Mrs. Brooke: To ask the Secretary of State for the Home Department what measures are being taken by his Department to ensure a decrease in the numbers of mothers with children serving sentences in prisons in England and Wales. 
Hilary Benn: The increase in the female prison population, and the wider consequences of this in terms of disrupting families and the lives of children, supports the need to respond specifically to the particular needs and characteristics of women offenders if there is to be a reduction in offending by women and the numbers ending up in custody with child-care responsibilities.
We are taking forward the 'Women's Offending Reduction Programme' over the next three years to respond to the range of factors that have an impact on why women offend, and encourages joint working between departments, agencies and other organisations to tackle those factors. A primary focus will be on improving community-based interventions that are better tailored to the needs of women. Childcare facilities in the community, is one of the issues being looked at. Greater use of such interventions will be encouraged to ensure that custody is only used for women offenders who really need to be there.
Mrs. Brooke: To ask the Secretary of State for the Home Department how many mothers in prisons in England and Wales have responsibility for babies (a) under nine months old and (b) under 18 months old. 
Paul Flynn: To ask the Secretary of State for the Home Department how many women prisoners who were addicts of (a) heroin and (b) cocaine continued their habits after serving their sentences in each of the last five years; and what proportion died from drugs misuse in the 12 month period after leaving prison. 
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Hilary Benn: There is no routinely collected data on the proportion of female prisoners who were addicts of heroin or cocaine and who continued their habit after their sentences. However, the Home Office has commissioned the Office for National Statistics to examine the extent and causes of drug-related mortality among prisoners recently released from prison in England and Wales. The findings, which are due to be published later this quarter, will examine mortality rates among a sample of the general ex-prisoner population (though mainly not differentiating between males and females).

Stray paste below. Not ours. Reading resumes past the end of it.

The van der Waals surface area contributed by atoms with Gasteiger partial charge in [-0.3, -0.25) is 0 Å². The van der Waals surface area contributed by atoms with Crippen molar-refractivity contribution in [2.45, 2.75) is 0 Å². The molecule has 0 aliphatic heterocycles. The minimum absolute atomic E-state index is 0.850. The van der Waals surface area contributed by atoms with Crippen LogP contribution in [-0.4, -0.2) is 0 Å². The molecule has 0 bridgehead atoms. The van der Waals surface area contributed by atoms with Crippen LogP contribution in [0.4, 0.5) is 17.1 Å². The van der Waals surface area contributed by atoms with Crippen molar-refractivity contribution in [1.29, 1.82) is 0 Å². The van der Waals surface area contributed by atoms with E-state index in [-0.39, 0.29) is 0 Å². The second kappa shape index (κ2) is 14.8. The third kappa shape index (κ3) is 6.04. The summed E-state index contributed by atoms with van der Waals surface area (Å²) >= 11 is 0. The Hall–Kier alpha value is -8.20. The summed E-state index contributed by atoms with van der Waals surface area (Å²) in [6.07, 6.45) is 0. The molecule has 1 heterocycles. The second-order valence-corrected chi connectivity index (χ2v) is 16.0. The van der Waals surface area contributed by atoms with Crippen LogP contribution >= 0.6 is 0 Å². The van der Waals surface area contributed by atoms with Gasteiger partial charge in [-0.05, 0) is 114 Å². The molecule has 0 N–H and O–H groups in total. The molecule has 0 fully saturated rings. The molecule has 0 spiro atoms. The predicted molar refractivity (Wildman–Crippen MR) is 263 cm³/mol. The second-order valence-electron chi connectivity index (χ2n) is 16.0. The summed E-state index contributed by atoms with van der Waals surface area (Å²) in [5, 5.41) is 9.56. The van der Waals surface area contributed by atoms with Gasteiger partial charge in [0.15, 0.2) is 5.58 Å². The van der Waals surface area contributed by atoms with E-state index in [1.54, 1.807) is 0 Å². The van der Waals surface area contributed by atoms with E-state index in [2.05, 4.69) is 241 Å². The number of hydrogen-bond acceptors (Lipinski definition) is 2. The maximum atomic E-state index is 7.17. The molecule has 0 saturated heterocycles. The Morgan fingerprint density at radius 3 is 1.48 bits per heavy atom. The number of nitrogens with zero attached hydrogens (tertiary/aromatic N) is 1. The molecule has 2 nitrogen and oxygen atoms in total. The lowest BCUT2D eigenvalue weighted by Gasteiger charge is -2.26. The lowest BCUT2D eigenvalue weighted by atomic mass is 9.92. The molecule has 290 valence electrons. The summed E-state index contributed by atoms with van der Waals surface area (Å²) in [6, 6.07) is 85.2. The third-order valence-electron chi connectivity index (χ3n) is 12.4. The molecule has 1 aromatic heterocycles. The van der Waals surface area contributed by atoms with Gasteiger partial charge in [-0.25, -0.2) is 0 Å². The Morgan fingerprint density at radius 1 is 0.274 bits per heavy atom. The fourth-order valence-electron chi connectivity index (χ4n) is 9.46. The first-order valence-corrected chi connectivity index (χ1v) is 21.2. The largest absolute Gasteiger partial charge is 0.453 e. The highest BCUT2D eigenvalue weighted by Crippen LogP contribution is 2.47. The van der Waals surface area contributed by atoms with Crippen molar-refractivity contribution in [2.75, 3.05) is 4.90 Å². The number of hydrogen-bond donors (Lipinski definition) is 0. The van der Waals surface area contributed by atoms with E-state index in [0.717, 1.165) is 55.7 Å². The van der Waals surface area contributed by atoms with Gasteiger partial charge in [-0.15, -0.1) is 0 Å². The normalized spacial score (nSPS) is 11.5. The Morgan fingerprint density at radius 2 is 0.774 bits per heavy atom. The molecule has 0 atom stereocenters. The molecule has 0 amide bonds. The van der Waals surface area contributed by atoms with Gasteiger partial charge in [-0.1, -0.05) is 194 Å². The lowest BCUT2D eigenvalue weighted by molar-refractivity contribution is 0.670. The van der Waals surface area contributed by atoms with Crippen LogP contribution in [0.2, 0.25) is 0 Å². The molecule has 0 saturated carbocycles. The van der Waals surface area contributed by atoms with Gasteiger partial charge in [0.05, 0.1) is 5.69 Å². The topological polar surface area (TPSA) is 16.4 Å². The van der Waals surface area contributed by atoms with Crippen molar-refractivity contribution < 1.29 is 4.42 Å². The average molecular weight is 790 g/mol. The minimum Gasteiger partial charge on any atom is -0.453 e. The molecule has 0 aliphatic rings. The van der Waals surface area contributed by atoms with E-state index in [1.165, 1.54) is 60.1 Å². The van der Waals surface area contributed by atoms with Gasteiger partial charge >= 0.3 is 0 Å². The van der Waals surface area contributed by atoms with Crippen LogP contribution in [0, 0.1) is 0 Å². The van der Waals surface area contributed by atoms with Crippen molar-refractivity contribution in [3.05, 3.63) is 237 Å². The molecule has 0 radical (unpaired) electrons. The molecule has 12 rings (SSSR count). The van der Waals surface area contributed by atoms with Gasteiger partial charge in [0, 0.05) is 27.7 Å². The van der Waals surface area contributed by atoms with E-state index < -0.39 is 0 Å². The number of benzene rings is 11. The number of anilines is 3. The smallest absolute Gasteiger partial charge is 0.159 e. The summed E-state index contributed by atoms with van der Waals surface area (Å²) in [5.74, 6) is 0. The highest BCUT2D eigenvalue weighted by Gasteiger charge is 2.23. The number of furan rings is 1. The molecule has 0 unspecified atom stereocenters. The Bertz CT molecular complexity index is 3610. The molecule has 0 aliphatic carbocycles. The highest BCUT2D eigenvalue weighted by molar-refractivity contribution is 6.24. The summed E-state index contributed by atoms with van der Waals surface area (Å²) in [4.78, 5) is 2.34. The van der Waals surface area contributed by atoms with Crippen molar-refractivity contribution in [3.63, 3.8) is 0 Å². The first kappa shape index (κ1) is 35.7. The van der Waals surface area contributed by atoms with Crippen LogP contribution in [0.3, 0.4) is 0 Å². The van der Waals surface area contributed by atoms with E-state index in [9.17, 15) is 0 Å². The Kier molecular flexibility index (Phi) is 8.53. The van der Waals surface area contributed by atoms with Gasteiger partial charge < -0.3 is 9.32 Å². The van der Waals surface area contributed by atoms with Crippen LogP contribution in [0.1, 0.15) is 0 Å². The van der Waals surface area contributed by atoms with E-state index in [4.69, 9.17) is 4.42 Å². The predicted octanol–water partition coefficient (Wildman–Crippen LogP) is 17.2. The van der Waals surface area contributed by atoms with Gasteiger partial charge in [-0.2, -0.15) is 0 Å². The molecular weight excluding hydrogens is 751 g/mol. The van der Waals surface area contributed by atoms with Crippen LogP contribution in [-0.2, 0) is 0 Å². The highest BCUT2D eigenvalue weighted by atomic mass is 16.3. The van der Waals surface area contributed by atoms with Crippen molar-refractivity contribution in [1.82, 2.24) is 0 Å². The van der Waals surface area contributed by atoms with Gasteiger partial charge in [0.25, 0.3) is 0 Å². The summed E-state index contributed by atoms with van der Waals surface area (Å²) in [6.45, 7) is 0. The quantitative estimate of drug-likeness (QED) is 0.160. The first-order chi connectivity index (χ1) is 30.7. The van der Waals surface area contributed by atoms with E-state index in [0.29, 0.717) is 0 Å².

Paul Flynn: To ask the Secretary of State for the Home Department what plans he has to introduce reforms to assist women prisoners through (a) improved accommodation and (b) delaying sentencing orders. 
Hilary Benn: Helping women leaving prison to find appropriate accommodation is one of the key factors in effective resettlement, and we are continuing to improve the range of housing advice available in women's prisons, including prisoner-led schemes. Alongside employment, improving accommodation outcomes for released prisoners forms part of the Prison Service's Custody to Work initiative, in which we are investing £14.5 million a year from April 2003. A proportion of this will be allocated shortly to the women's estate and will be available to support the further development of housing advice services. We have no plans to allow courts generally to defer commencement of sentences, but the new sentence of intermittent custody planned in the Criminal Justice Bill will enable offenders to maintain activities, such as child care, while serving their prison time during certain parts of the week. Additionally, although intermittent custody begins immediately it is imposed by the court, the court can defer the first custodial period. This would enable the offender to make child care arrangements.
Paul Flynn: To ask the Secretary of State for the Home Department what the most recent per capita figures are for the use of neuroleptic drugs in each women's prison; and what percentage of prisoners in each women's prison are users, at least weekly, of (a) tranquillisers and (b) pain killers. 
Hilary Benn: This information is not available in the form requested. A survey of mental ill health in the prison population of England and Wales, undertaken in 1997 by the Office for National Statistics (ONS), showed that 26 per cent. of women prisoners were taking painkillers, 16 per cent. hypnotic and anxiolytic medication and 10 per cent. anti-psychotic medication.